Sunday, May 06, 2001

Discover Anna Maria, the land that time forgot

By Paul Daugherty
The Cincinnati Enquirer

        ANNA MARIA, Fla. — On the perfect day, it is early March or October and the tourists have gone away. It has rained hard the night before, with a high wind that has scrubbed the sky to a cerulean blue this afternoon. The sun has worked on the virgin white sand until it feels like lying on an electric blanket. It is 72 degrees.

        Maybe I will go for a walk, down the beach to Bean Point, where nobody is, because there is no obvious place to park. Where Tampa Bay meets the Gulf of Mexico in a froth, yet the waves are gentle enough to pet. Maybe I'll do this. Maybe not.

        Maybe I will walk out to the restaurant at the end of the Anna Maria city pier. The pier juts like a dorsal fin into Tampa Bay. You can see the bottom here through 10 feet of water. Manta rays glide through the clear, green sheen. Sunshine dapples the waves in gold.

    • Waterfront Restaurant: (941) 778-1515.
    • City Pier restaurant: (941) 779-1667.
    • Anna Maria Chamber of Commerce and Tourist Board: (941) 778-1541.
    • Longboat Key Chamber of Commerce: (941) 383-2466.
        Maybe I'll drink a beer and watch the fishermen cast for grouper. The pier sways with the waves, a soft rhumba. Maybe I'll stay the whole day there. Maybe not.

        Anna Maria, a seven-mile sliver of sand, home to 8,200 year-round, is what the Caribbean used to be, before the islands got fat with cruise liners. “The land that time forgot,” Steve Barnes calls it. “I think we're up to about 1966 now.”

        Mr. Barnes owns the Waterfront restaurant on Bay Boulevard, which is a whole lot more fun than what he used to do. Until 1996, the 46-year-old ran Pace Micro Technology, a British-based company of 3,600 employees that makes cable boxes for televisions. Mr. Barnes' business took him to 93 countries. In his six years as CEO, he averaged 70 work hours a week. He was away from home nearly three weeks of every month.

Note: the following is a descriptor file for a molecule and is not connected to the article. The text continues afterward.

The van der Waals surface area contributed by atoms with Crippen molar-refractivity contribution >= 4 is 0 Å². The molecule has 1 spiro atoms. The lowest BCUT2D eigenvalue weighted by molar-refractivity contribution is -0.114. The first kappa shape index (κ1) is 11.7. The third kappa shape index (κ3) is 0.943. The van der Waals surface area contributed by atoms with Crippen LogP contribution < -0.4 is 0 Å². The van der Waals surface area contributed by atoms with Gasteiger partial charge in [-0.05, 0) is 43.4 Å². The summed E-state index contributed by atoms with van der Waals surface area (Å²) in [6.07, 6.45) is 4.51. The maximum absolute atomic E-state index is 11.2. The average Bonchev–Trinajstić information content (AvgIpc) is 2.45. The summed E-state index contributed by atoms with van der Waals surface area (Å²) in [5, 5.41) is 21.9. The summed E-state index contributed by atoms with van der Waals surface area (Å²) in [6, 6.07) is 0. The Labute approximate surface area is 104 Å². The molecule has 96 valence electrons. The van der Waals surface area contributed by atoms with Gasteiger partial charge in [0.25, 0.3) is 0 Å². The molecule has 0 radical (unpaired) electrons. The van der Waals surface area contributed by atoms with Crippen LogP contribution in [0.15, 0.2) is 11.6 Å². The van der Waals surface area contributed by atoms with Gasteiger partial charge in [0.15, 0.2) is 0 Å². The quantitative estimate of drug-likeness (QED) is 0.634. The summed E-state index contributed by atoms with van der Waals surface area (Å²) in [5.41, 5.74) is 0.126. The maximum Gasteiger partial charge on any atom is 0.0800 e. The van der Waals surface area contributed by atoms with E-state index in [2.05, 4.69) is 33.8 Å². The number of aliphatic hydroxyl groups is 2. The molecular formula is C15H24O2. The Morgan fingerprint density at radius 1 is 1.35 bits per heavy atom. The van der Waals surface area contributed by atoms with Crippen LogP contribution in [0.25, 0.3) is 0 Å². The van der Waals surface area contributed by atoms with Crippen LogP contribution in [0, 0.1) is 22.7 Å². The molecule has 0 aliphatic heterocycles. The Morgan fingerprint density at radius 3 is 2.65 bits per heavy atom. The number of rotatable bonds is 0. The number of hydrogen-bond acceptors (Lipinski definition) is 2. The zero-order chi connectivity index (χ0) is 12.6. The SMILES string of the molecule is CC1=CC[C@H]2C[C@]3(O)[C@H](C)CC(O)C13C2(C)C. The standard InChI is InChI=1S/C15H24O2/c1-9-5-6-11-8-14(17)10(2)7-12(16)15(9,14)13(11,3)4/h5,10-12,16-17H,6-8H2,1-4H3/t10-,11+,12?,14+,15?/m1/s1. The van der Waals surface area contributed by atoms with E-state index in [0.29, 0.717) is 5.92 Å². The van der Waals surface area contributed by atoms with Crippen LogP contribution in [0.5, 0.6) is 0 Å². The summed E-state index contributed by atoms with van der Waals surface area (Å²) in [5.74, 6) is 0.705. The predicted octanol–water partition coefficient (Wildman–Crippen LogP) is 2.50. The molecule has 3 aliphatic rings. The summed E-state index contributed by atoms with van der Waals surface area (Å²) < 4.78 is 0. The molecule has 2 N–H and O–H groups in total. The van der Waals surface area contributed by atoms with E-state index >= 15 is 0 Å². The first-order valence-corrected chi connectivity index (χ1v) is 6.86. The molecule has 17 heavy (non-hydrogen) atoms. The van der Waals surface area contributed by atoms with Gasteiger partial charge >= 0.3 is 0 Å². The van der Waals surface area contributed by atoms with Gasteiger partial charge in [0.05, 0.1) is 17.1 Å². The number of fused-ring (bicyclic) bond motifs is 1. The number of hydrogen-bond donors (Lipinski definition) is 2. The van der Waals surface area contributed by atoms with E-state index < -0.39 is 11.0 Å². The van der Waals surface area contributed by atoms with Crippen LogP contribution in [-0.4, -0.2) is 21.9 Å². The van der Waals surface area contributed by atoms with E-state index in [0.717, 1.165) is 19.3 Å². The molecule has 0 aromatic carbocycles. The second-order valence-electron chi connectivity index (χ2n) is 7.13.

After one especially draining trip to Australia, he called his wife to tell her he was done. He came here in '96, took over the restaurant in '99. The rest is discarded suits and ties.

        Mr. Barnes had 41 suits when he left Britain. He has six now. None has escaped the closet. He has worn a tie exactly once, long pants all of eight times. He comes to work when he needs to, but his presence isn't usually required. It is, Mr. Barnes figures, the best place he has found to do all the nothing he wants.

        He has employees who show up late for work if the surfing is good. He has employees who arrive at work in wet suits. “It's very laid back,” he says.

        “The Keys, without all the bells and whistles,” is how Waterfront manager Bob Slicker describes Anna Maria. Mr. Slicker likes it so much, he lives here and twice a year uses his vacation time to rent a place closer to the beach.

        Maybe I will eat at the Waterfront: A fillet of grouper, lightly grilled, topped with crab, asparagus and a hollandaise sauce. Sesame tuna, grilled, on a bed of rice. Maybe I will walk off my gluttony and stare across the bay at the Sunshine Skyway, suspended in blue in the distance. Maybe not.

        Instead, maybe I will get in the car and drive down Gulf of Mexico Drive, top down, Beach Boys singing “Don't Worry Baby,” jade-blue water close enough to splash. I will pass Holmes Beach and Manatee County Beach and the little village of Bradenton Beach. I will cross a bridge onto Longboat Key.

        They don't like beach goers on Longboat, not unless you're staying in one of the condos behind the dunes. They make it hard for the non-paying to get to the sand. But I know a place to park. I have done this before. Many times.

        I make the first right turn across the bridge. I follow the road to the end, where there is a tiny turn-around and legal parking for eight or 10 cars. I go an hour before sunset, when all the beach people are packing up and heading the other way, the traffic stacked up like ants at a picnic.

        There are no more than two or three cars parked when I arrive. I grab my beach chair and my book, climb the dune and view the best stretch of white sand I have ever seen. There is no beach better in Florida than the beach at Longboat Key.

        I read and watch the sun slip into the Gulf like an over-easy egg off a plate. The beach is wider than a football field. The sand is the color and texture of crushed pearls. The only sounds are water and gulls and a little wind pushing the sea grass around. I feel like the only person on earth.

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